Now it’s time to start the most important part, the toroid core! For this antenna we will work with PFTE shielded silver plated copper wire, which is included in the DIY kit. The advantage of this PTFE shielded wire is that it is relatively thin, so the windings make maximum contact with the ferrite toroid and to each other. Now there are also other alternatives, but they don’t have this excellent insulation value (600-1000 Volt) and temperature properties of up to 200 degrees.

1:1 BalUn toroid

We start by securing two wires with the use of a cable tie. This makes it a lot easier. Then wrap the first 10 windings on half of the toroid as shown in the pictures below. Lay the windings tightly together, as space is limited at this toroidal core. Then wrap 10 windings on the second half. Note that the wires are wrapped exactly as in the example. Do not change colors or wrapping directions. At the bottom of the ring core are now the two red wires next to each other and the white wires on the outside. At the top of the ring core, this is exactly the other way around, there are the white wires next to each other in the middle and the red wires on the outside. If this is not correct, start again because then something went wrong.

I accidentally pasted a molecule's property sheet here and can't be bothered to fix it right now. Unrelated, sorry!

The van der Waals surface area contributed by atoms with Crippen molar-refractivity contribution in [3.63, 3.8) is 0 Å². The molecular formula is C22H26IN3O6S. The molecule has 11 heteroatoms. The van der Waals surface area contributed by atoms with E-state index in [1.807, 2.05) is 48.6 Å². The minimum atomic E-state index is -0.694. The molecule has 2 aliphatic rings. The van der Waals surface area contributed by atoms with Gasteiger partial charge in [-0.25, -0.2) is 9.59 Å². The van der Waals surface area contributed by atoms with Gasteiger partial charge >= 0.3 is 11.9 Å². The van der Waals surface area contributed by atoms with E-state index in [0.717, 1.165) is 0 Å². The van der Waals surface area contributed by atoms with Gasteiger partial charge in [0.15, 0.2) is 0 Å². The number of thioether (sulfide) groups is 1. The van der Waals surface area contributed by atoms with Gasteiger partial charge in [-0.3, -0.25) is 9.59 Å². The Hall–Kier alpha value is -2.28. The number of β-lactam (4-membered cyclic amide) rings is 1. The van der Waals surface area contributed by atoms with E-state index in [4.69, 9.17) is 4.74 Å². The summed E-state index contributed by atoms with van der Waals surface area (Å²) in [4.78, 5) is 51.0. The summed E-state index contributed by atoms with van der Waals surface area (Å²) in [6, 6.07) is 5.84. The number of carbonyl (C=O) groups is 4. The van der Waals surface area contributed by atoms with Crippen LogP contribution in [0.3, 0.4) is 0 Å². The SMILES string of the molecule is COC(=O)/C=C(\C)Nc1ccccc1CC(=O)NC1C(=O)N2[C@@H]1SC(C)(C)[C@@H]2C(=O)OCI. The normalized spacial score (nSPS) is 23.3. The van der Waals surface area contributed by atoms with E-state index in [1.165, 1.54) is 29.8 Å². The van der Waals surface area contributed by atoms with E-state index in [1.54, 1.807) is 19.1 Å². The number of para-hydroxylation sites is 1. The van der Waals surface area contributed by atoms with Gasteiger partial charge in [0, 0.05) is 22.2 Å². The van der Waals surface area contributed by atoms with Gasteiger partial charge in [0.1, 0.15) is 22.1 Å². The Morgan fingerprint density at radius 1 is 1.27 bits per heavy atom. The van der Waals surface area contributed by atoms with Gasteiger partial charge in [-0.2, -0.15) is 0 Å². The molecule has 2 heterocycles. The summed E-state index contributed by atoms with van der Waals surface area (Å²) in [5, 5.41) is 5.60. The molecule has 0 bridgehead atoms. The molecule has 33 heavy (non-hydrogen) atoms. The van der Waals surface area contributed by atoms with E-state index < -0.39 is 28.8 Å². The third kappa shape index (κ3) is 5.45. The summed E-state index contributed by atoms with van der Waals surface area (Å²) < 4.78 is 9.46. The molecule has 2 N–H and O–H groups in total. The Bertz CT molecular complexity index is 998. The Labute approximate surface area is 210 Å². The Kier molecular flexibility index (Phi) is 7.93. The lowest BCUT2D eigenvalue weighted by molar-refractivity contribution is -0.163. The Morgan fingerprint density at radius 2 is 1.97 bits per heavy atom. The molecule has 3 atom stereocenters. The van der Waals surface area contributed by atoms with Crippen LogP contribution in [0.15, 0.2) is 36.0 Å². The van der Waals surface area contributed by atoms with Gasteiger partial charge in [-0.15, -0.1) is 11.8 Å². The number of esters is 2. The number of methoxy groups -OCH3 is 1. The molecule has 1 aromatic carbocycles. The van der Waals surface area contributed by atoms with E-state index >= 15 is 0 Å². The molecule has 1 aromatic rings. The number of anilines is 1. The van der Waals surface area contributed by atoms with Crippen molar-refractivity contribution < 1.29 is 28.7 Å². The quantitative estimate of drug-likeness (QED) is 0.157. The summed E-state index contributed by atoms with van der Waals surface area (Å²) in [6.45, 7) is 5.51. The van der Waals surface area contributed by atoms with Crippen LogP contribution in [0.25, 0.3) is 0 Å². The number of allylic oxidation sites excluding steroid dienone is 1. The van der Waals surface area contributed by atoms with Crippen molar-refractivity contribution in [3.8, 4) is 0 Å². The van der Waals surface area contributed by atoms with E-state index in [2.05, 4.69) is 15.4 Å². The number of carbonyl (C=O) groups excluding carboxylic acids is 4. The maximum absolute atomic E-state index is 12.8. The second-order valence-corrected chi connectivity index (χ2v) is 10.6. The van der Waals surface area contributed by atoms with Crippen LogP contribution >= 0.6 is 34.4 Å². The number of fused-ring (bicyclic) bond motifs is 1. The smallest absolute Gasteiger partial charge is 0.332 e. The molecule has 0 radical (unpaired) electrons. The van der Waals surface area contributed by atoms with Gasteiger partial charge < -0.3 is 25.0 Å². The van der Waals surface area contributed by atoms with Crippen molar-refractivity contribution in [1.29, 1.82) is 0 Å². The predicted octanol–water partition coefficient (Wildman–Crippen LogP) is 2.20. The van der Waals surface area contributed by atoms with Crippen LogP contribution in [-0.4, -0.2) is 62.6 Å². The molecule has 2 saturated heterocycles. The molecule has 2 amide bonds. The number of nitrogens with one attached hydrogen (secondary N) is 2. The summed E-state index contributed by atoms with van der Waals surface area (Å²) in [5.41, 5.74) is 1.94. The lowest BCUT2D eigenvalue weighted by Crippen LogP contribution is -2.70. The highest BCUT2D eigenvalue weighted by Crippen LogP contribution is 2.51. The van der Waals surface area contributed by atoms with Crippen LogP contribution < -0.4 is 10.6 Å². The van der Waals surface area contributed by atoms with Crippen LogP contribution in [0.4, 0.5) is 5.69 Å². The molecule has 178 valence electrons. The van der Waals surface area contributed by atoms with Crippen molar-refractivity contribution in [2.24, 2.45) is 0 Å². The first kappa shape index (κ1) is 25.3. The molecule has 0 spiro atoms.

Secure the toroidal core to the provided mounting plate with the four cable ties. Then secure it in the housing with the M3 bolts.

Connect the primary side of the toroid (bottom, where the red leads meet) to the SO-239 coax jack. The two red wires are soldered to the center pin of the coax connector and the white wires to the chassis socket with a cable lug. Remove the plastic parts from the cable lug so that a solid solder connection can be made. Now connect the other end of the BalUn to the terminals for the ladder line connections. Solder the two red cables to one connection point and the two white cables to the other connection point. Use the supplied M5 cable lug. Use the included toothed spring rings above and below the M5 cable lug, so the bolt will not rotate when you connect an antenna wire. These toothed spring rings are both mounted inside the enclosure. Place a flat washer on the outside and then attach a M5 nut. It is important to tighten the screws and bolts once more after soldering.